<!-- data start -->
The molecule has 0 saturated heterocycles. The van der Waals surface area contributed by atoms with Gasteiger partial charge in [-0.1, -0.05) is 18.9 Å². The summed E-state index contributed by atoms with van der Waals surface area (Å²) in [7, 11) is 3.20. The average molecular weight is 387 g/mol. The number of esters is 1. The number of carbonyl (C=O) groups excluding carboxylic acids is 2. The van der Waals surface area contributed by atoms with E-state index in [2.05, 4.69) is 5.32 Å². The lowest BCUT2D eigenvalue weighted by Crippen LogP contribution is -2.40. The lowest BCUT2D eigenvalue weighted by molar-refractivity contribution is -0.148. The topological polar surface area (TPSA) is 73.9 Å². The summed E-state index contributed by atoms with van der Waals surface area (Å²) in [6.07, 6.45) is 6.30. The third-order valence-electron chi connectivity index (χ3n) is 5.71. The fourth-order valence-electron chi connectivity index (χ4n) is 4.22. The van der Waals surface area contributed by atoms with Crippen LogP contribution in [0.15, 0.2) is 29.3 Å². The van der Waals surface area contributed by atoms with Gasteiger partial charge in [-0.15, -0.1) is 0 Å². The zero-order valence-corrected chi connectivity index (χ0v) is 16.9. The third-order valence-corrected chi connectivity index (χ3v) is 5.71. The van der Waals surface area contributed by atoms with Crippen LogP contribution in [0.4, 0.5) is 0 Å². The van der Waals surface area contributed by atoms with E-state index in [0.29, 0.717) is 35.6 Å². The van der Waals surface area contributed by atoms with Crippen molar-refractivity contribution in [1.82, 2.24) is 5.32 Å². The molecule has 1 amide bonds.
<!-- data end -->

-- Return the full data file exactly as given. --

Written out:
The molecule has 0 saturated heterocycles. The van der Waals surface area contributed by atoms with Gasteiger partial charge in [-0.1, -0.05) is 18.9 Å². The summed E-state index contributed by atoms with van der Waals surface area (Å²) in [7, 11) is 3.20. The average molecular weight is 387 g/mol. The number of esters is 1. The number of carbonyl (C=O) groups excluding carboxylic acids is 2. The van der Waals surface area contributed by atoms with E-state index in [2.05, 4.69) is 5.32 Å². The lowest BCUT2D eigenvalue weighted by Crippen LogP contribution is -2.40. The lowest BCUT2D eigenvalue weighted by molar-refractivity contribution is -0.148. The topological polar surface area (TPSA) is 73.9 Å². The summed E-state index contributed by atoms with van der Waals surface area (Å²) in [6.07, 6.45) is 6.30. The third-order valence-electron chi connectivity index (χ3n) is 5.71. The fourth-order valence-electron chi connectivity index (χ4n) is 4.22. The van der Waals surface area contributed by atoms with Crippen LogP contribution in [0.15, 0.2) is 29.3 Å². The van der Waals surface area contributed by atoms with Gasteiger partial charge in [-0.15, -0.1) is 0 Å². The zero-order valence-corrected chi connectivity index (χ0v) is 16.9. The third-order valence-corrected chi connectivity index (χ3v) is 5.71. The van der Waals surface area contributed by atoms with Crippen LogP contribution in [0.4, 0.5) is 0 Å². The van der Waals surface area contributed by atoms with E-state index in [0.29, 0.717) is 35.6 Å². The van der Waals surface area contributed by atoms with Crippen molar-refractivity contribution in [1.82, 2.24) is 5.32 Å². The molecule has 1 amide bonds.